some versions, such as Peter's2, which is one of the best, the names of Aristogeiton and Harmodius are entirely lacking. In Denman's two versions Aristogeiton is omitted entirely, as in Moore's two versions, and Harmodius is mentioned only once. In one of his versions Achilles and Diomede are also omitted. Reference is made, however, by Moore to the fact that there were two tyrant-slayers, and in that respect this version of Moore is truer to the original than the song in the Evenings in Greece; and yet the translation is still very free. For example, there is nothing in the Greek to correspond to the "blade leapt forth like flame, the midnight banquet brightening". Perhaps, as Croiset suggests, the myrtle refers to the myrtle wreath of the banqueters, and Moore is thinking of the banquet, and so entitled his translation In Myrtle Wreaths. The murder was done in the daytime and not at midnight. For line 4 compare Denman's "laid the tyrant low", and for line 6 his "the noble and the brave".

It is to be noted that Moore assigns the song to Alcaeus, but the Lesbian Alcaeus died about 580 B. C., and certainly did not celebrate the assassination of Hipparchus in 514, nor is the meter the Alcaic verse. Athenaeus (15.694 A ff.) cites this song in a sort of Kommersbuch, but fails to mention the author. So also Aristophanes (Acharnians 980, 1093, Wasps 1225, Lysistrata 632), Antiphanes (Frag. 4), Aristides (ed. Dindorf, 1.131), and other ancient writers refer to the song, but do not give the name of the author. It was generally called simply The Harmodius, or Harmodius's Song. Hesychius is the only writer who gives the name of the author and he attributes the song to Callistratus, otherwise unknown. I have tried to find the reason for Moore's attribution to Alcaeus, and I find that in Brunck's Anacreontis Carmina (1786), page 86, and in his Analecta 1.155, the skolion is assigned to Callistratus (also in the edition of 1829). In Jacobs's Anthologia Graeca also (based on Brunck), for the year 1794, 1.88, No. VII, I find it ascribed to Callistratus. As these books of Brunck must have been accessible to Moore, and as he used Brunck for some of his other translations from the Greek Anthology, the mistake is surprising, especially as Schweighäuser's edition of Athenaeus (1801) correctly gives the name of Callistratus. Moore may have used some other edition than that of Brunck, for he seems to have used the old edition of Barnes (London, 1721) instead of Brunck for his translation of the Odes of Anacreon and the Anacreontics.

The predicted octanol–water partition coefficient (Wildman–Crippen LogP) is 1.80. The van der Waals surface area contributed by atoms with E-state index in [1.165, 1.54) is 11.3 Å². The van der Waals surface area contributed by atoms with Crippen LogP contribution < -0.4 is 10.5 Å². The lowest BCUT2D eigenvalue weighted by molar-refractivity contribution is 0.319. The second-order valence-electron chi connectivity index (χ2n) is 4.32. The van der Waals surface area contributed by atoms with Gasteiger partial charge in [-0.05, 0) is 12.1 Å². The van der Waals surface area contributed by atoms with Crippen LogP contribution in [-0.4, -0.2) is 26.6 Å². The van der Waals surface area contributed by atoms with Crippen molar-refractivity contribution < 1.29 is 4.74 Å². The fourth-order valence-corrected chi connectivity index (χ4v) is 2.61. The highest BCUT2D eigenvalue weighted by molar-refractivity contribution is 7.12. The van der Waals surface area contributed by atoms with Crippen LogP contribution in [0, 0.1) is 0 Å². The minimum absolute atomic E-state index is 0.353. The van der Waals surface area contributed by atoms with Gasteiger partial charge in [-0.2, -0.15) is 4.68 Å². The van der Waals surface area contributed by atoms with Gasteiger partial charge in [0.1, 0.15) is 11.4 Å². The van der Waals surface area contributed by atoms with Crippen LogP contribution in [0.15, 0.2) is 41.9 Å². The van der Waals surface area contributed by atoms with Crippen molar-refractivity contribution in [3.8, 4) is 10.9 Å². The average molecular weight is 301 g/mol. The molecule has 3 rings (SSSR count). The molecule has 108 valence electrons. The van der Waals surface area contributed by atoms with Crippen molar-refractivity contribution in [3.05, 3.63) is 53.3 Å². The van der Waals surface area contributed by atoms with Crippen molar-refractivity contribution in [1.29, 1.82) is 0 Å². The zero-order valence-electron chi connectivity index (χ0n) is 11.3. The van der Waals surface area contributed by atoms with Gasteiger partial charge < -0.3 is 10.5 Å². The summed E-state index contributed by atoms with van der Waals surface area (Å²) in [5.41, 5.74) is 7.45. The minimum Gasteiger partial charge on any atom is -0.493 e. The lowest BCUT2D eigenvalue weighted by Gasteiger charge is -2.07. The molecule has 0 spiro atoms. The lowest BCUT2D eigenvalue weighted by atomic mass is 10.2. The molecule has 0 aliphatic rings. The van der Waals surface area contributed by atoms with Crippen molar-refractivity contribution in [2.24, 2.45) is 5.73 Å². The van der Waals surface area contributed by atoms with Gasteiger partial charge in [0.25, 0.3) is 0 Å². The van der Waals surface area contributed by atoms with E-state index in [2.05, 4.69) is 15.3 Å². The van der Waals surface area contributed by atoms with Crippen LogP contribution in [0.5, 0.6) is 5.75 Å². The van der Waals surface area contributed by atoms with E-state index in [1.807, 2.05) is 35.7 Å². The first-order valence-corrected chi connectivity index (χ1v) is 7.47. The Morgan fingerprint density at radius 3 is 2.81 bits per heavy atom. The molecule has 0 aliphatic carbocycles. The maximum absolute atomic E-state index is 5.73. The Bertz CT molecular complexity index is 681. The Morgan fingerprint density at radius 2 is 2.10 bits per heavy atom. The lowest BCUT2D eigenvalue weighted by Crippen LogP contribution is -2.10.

Moore

is not the first to make the mistake, however, for Collins, in his Ode to Liberty (1747), said:

What new Alcaeus, fancy-blest

Shall sing the sword, in myrtles drest,
At Wisdom's shrine its flame concealing
(What place so fit to seal a deed renowned?)
Till, she her brightest lightnings round revealing,
It leap'd in glory forth and dealt her prompted wound?